Kathryn: Oh, wow, these are all such good questions! Well, the most rewarding thing about mentoring other writers is seeing them bloom. I have a motto: "Respect the writing; respect the writer." In other words, I see value in other writers' visions of their novels, so I don't try to change that. And I don't want to tamper with the writer's natural "voice" which is so important to their being fresh, unique, and interesting. But I do work hard on helping them polish their craft, to make their writing clear and easy to understand, to create a story that makes sense to the reader while holding his/her interest. Many of us develop bad habits over the years, with regard to grammar, spelling, the basics. I help writers fine tune their basic skills to bring their writing up to a professional level. The toughest part is guiding my writers through the maze that is today's publishing jungle. It's hard to read the market, to know what editors really want and what will sell--but we do a lot of talking about the market as it impacts on their novels. And since I've been able to sell over 40 of my own novels over the years, I've developed a pretty good sense of what might work or not work. The best feedback I received as a novice was to simply write the very best book I could at wherever I happened to be in my career. I never just write something that I think is "good enough". You have to hold nothing back. The harshest criticism? Oh, that always hurts. I've had editors or contest judges tell me they hated my heroine or couldn't identify with her (ouch!), and yet another editor loved the story (and presumably the heroine) enough to buy the book. Some editors love my writing; others find fault with it. That's part of the business. It's all so subjective.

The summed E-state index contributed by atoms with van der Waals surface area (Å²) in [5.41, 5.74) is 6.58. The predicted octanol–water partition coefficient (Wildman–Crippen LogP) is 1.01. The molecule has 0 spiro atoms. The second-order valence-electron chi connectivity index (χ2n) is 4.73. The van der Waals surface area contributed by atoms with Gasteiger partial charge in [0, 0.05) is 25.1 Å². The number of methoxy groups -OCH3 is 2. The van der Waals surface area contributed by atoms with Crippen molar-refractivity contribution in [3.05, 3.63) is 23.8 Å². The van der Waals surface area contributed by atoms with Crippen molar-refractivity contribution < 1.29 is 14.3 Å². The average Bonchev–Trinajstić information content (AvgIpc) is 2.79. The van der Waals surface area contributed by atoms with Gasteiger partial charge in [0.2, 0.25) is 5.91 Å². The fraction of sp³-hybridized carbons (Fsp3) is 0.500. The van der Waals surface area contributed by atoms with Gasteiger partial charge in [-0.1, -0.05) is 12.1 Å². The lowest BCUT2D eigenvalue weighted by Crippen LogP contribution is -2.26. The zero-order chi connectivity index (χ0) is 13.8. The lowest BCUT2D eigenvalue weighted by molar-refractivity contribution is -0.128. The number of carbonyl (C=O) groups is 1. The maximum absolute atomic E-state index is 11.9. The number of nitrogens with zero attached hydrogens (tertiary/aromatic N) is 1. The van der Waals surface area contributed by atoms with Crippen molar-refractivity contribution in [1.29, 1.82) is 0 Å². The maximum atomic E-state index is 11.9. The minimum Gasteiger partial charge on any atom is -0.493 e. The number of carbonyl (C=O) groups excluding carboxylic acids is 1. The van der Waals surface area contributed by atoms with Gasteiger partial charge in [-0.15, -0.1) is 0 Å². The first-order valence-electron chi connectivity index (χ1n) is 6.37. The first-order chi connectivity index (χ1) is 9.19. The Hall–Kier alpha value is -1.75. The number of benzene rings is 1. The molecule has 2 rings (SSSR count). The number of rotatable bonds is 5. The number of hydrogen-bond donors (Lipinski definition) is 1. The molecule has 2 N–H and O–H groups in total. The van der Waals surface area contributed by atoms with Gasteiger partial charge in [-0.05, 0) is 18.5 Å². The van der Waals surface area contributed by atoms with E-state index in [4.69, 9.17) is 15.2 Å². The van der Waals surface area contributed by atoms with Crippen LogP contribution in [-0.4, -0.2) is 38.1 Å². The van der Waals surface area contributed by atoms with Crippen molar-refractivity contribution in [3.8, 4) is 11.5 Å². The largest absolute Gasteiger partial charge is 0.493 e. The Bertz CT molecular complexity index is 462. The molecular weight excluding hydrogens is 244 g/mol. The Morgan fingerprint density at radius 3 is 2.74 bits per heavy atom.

Kim: I know from my time around authors at chapter meetings, regional conferences, and national conventions that a writer's manuscript is a work of art. Unlike art, manuscripts are edited, revised, and rewritten. Book titles, covers, and marketing are generally made by someone else - a non artiste! How do you as a writer reconcile that market trends dictate your artistic vision? How do you explain this as a mentor to a mentee?